It's not only the Communists who've had trouble with Harry Wu. When the self-professed troublemaker was arrested last summer while attempting to enter China on a muckraking human rights mission — which momentarily held up Hillary Clinton's plans to attend the Beijing Conference on Women — he soon discovered he wasn't much appreciated by the capitalist running dogs either. A group of Silicon Valley professionals calling themselves Concerned Citizens for Rational Relations With China complained that the inconvenient activist was "dictating" American foreign policy and getting in the way of their business dealings.

If nothing else, this suggests something about Harry Wu's capacity to disturb the peace — not with incendiary rhetoric or terrorist threats but simply by putting forth the troublesome truth about China's forced labor camps, the laogai. In two previous books, Wu has offered up a harrowing insider's account of life in the Chinese gulag. In Troublemaker, which tells the story of his various secret fact-finding missions to China, Wu shows just how extensive the gulag system is even today.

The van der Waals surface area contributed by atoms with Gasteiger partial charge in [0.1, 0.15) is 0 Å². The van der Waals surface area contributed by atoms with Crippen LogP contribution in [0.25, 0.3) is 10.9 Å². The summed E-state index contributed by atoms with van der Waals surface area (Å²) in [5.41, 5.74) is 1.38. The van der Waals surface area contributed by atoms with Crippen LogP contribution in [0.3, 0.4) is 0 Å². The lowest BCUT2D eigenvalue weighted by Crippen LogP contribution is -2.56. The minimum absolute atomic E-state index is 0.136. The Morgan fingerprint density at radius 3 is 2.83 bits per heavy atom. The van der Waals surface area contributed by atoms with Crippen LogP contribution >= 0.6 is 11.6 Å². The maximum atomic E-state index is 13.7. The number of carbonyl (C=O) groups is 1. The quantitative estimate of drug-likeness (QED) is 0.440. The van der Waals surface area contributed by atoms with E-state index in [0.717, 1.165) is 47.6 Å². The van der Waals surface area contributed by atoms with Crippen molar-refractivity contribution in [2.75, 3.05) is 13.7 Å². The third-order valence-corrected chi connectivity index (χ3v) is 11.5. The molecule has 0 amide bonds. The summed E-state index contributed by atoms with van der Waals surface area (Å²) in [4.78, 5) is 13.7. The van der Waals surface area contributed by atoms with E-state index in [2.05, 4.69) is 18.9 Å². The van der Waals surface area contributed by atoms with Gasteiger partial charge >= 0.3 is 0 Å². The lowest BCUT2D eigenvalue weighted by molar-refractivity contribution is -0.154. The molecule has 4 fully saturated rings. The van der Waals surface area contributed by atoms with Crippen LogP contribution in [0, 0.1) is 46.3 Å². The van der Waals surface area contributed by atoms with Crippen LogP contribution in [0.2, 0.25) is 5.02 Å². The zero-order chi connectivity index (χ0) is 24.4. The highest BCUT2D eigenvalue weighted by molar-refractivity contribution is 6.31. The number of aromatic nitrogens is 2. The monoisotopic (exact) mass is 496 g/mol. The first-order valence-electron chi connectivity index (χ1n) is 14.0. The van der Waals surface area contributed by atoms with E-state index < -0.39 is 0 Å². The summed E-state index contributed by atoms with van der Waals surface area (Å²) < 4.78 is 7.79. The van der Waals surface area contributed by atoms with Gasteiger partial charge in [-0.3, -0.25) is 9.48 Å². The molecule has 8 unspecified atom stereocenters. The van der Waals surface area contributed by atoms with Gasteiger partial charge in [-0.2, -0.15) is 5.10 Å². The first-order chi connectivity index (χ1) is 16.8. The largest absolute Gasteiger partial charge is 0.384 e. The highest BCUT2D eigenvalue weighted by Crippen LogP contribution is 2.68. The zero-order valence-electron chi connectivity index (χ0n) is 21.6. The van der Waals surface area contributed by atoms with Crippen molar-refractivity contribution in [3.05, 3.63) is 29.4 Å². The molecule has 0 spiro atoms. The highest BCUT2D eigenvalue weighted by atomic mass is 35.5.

The Chinese government says that 10 million people have been sent to the laogai camps since 1949. Wu estimates the real number is five times that — and that as many as five million of those people have been political prisoners. According to Wu, such camps account for a significant portion of the $30 billion worth of Chinese imports to the U.S., a fact that embarrasses the Chinese government and its business partners in this country.

As Wu cogently argues, the laogai system is effectively subsidized by Western acquiescence in Chinese abuses, "subsidized by corporations, subsidized by the World Bank, subsidized by all the governments that encourage trade with China." We're all implicated, as Wu proves by tracing the path of artificial flowers from slave labor camps to Ben Franklin Retail Stores.

An important book, Troublemaker is by no means a great one. It is rambling, unfocused and distressingly slight in its documentation. Wu himself comes across as impulsive, self-absorbed, petty — indeed, something of a pest. But whatever his personal flaws, Wu has, at great risk to himself, brought some distinctly uncomfortable facts to the attention of the world. We could use more pests like him. Salon

Product Details

Crown Publishing Group
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6.45(w) x 9.61(h) x 1.13(d)